EDITORIAL: which team to cheer for now?

Only one Canadian-based NHL team has made the playoffs

It’s playoff time in the NHL and hockey fans in two of Canada’s three largest cities are on the outside looking in.

Both the Vancouver Canucks and Toronto Maple Leafs could not squeeze into the 16-team postseason. For the Leafs, a colossal collapse in March spelled their demise. For the Canucks, a good first couple of months disintegrated into a season of odd incidents and poor play.

Both have quickly turned to big names in the game to help turn around their fortunes.

The Canucks have brought iconic former captain Trevor Linden back into the fold after he spent six years in the hockey wilderness. The Leafs have secured Brendan Shanahan from the league office, a hall-of-famer who has won both a Stanley Cup and Olympic gold.

The big question now is whether these two greats on the ice, now with grey hair sprinkling their former mullets, can turn around the fortunes of these franchises.

Linden’s task looks larger than that of Shanahan’s. The game has passed the Canucks. It’s all about speed and size now, and the Canucks’ core players, specifically the Sedin brothers, have never been known for their fleetness of foot. They are smart, skilled and tougher than they are given credit for — they are not, however, fast.

One could argue neither of these big announcements from the Canucks or Leafs amounts to a hill of beans. Even someone with a smidgeon of hockey sense could tell you the Leafs need reliable defencemen. Shanny going to play D? Does Linden have a time machine to get the speedy Pavel Bure back on the ice?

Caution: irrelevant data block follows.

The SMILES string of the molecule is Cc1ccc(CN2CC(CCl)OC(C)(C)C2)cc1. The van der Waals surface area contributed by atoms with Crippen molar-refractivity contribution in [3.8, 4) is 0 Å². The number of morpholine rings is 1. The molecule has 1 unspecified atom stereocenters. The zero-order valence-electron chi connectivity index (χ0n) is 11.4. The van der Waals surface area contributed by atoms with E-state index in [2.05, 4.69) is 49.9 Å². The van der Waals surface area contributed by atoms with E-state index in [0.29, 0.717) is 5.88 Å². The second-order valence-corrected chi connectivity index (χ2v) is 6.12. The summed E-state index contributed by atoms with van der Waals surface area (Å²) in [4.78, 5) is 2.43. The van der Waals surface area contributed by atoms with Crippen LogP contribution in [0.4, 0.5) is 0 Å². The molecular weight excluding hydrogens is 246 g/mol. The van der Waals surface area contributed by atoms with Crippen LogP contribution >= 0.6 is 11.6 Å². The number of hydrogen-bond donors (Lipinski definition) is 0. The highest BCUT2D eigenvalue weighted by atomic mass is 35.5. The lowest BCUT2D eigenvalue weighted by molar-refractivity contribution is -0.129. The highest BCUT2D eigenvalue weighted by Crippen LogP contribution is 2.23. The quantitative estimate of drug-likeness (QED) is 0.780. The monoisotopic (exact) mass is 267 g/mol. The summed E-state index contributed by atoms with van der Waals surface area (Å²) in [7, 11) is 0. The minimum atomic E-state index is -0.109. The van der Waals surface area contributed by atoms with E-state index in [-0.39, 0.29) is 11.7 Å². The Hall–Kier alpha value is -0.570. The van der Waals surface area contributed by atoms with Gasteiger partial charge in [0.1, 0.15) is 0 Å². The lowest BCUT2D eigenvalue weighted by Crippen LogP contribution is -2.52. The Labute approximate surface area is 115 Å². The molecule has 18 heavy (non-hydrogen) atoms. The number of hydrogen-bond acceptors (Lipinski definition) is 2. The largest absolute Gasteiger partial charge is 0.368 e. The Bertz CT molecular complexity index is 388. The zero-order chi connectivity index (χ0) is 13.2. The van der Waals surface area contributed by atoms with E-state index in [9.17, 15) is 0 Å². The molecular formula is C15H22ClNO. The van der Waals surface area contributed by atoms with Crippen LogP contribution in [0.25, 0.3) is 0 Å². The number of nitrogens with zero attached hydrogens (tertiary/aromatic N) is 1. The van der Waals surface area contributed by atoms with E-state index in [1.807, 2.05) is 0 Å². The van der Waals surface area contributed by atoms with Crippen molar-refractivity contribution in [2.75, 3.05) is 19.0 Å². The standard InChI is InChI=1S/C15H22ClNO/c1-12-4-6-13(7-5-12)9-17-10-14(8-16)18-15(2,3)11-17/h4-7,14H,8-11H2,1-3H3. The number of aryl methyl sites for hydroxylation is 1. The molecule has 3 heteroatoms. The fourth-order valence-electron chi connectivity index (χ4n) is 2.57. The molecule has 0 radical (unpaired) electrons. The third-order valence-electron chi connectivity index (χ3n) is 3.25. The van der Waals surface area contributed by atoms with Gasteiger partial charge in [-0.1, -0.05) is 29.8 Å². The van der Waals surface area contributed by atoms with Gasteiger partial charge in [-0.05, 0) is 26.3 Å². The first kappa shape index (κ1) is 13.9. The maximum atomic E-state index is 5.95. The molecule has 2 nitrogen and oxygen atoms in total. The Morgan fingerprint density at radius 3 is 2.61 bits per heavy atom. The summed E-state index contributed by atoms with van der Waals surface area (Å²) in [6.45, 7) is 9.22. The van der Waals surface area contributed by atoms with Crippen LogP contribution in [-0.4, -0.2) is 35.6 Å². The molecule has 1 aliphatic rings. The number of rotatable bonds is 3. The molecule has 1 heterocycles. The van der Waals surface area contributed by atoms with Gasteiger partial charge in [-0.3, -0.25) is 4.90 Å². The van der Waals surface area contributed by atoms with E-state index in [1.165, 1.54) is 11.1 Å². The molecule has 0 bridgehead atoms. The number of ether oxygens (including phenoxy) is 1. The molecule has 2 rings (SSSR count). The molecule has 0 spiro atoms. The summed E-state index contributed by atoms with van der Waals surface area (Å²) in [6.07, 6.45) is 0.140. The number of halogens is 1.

These announcements are window dressing, at best. Bring in a big name, parade him in front of the cameras, mollify the disappointed season ticket holders. With huge, no-trade player contracts stifling both teams, we wish Linden and Shanahan luck.

So, for whom do we cheer when the quest for the greatest trophy in pro sports begins on Wednesday? We held out hope it could be the Phoenix Coyotes with their ownership link to Qualicum Beach but, alas, they did not make it to the dance. The last remaining Canadian-based team, Les Habitants? No thanks.

We will scour the rosters, find the team with the highest percentage of B.C. and Canadian-born players, and go that route.

— Editorial by John Harding

Just Posted

Vandals wreak havoc on Parksville flower beds

‘Senseless’ act causes thousands of dollars in damage

Parksville senior weightlifters prepare for world championships

Couple training for August event in Montreal

Ballenas grads to stage Vegas-themed prom parade

Residents invited to watch event on June 29

Air Canada reviewing how crew left sleeping passenger on parked plane

In a Facebook post, the woman said she woke up ‘all alone’ on a ‘cold dark’ aircraft

Only legal pot shop between Vancouver and Kamloops now open

Private cannabis store on Skwah land in Chilliwack is first B.C. licensee to be Indigenous owned

Canadian communities responding to climate change

New research highlights state of local adaptation planning in Canada

Victoria woman in L.A. hospital after she was run over twice

Lynn Phillips has suffered from multiple broken bones and internal bleeding

‘Text neck’ causing bone spurs to grow from millennials’ skulls, researchers say

Technology use from early childhood causing abnormal bone growths in 41 per cent of young adults

B.C. judge defies lawyers and adds six months to man’s sex assault sentence

‘I find the joint submission is contrary to the public interest and I’m rejecting it’

Tiny Yorkshire terrier survives days on remote B.C. island

ROAM rescue crews, family searched for dog, missing in Greater Victoria for days

Man presumed dead after boat capsizes in Columbia River

Search and rescue efforts recovered a life jacket

Crews fight wildfire along Sea-to-Sky Highway

A cause has not been determined, although a downed power line is suspected

Most Read